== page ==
What does cycling mean to you as a Black man?
I love this question. I think about how my work with The Black Foxes is about expanding Black culture to cycling. It’s about highlighting Black stories, Black people, and Black accomplishments within cycling. For me, cycling is an opportunity to build a figurative and metaphorical bridge so that riding bikes in all kinds of ways can be normalized in my community. The goal isn’t always winning races or breaking records (even though we know that’s on deck), it’s quite the opposite. Cycling is an activity that opens new ways of thinking and moving with the people I love. In this way, it is a tool for liberation. It is a tool that can free our people intrapersonally and collectively while empowering us to take charge of our lives.
Sometimes I get the response, “Yo, we are just riding bikes, what is all this about?” I want to say that cycling isn’t just about riding bikes for me and many others like me. It’s about claiming a win for the day. It’s about stepping into our greatness and feeling capable and unrestricted. We all live under a governmental system that has been designed to oppress and enslave Black people, past, present and future. To take an hour or a day to feel triumphant and liberated is priceless. And if you can’t understand that then listen to Hov when he said, “We ain’t meant to be friends.”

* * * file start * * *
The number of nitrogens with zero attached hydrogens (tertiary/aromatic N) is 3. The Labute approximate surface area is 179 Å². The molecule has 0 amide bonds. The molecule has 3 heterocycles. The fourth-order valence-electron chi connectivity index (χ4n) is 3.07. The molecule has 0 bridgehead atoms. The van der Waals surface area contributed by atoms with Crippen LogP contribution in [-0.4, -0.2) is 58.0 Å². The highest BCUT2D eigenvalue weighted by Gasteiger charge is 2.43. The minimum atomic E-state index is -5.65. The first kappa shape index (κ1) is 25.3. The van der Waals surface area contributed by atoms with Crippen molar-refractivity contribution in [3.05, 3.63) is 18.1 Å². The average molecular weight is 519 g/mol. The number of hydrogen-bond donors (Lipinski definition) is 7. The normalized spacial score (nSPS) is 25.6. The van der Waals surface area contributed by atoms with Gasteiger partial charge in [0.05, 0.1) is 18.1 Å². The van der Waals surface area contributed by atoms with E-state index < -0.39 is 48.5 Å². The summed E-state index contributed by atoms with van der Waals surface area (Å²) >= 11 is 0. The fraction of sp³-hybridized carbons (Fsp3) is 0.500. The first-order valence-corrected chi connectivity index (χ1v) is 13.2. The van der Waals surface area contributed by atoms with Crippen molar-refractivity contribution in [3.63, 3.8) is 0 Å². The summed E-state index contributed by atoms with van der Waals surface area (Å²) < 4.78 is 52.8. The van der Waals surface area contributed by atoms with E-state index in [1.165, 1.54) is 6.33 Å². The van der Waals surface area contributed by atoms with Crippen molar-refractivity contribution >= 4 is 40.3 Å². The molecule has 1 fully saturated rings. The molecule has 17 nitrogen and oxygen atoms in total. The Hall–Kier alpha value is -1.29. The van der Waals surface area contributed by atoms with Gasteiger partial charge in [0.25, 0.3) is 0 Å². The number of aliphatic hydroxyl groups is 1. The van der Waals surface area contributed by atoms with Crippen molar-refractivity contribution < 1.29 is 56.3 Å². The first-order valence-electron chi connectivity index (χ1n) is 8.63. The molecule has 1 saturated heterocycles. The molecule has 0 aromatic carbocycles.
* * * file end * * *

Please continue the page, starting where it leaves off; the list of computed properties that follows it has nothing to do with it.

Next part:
You talk about connecting to the land, can you explain this in regard to cycling?
This is huge for me. First off, I want to say I do not identify as indigenous nor claim to have any expert knowledge when it comes to indigenous history or practices. What I do know is that our lands have been exploited under colonialism and capitalism since Europeans stepped foot on this continent, and the way we engage in outdoor recreation in the U.S. perpetuates a conquest culture dating back to those early days.
When we head out to ride we are engaged with the land, regardless if we are aware of it. Connecting to the land isn’t a three-sentence land acknowledgment or just looking up an indigenous nation on the Native Land app. Connecting to the land is personal, for everybody. It’s learning about the history of what has taken place there and how you’ve gotten there and what things you perpetuate by being there.
Ultimately, connecting to the land through cycling has increased my sense of belonging to the places I love. As a Black man, my ancestors’ relationships to the land is one of complexity, deep caretaking and resilience. When I head out to ride, I make it a point to learn how my people have shown up in these regions, and what they’ve gone through. We can’t care about things we don’t understand or are not aware of. I want to say that riding our bikes, again, isn’t just about riding our bikes.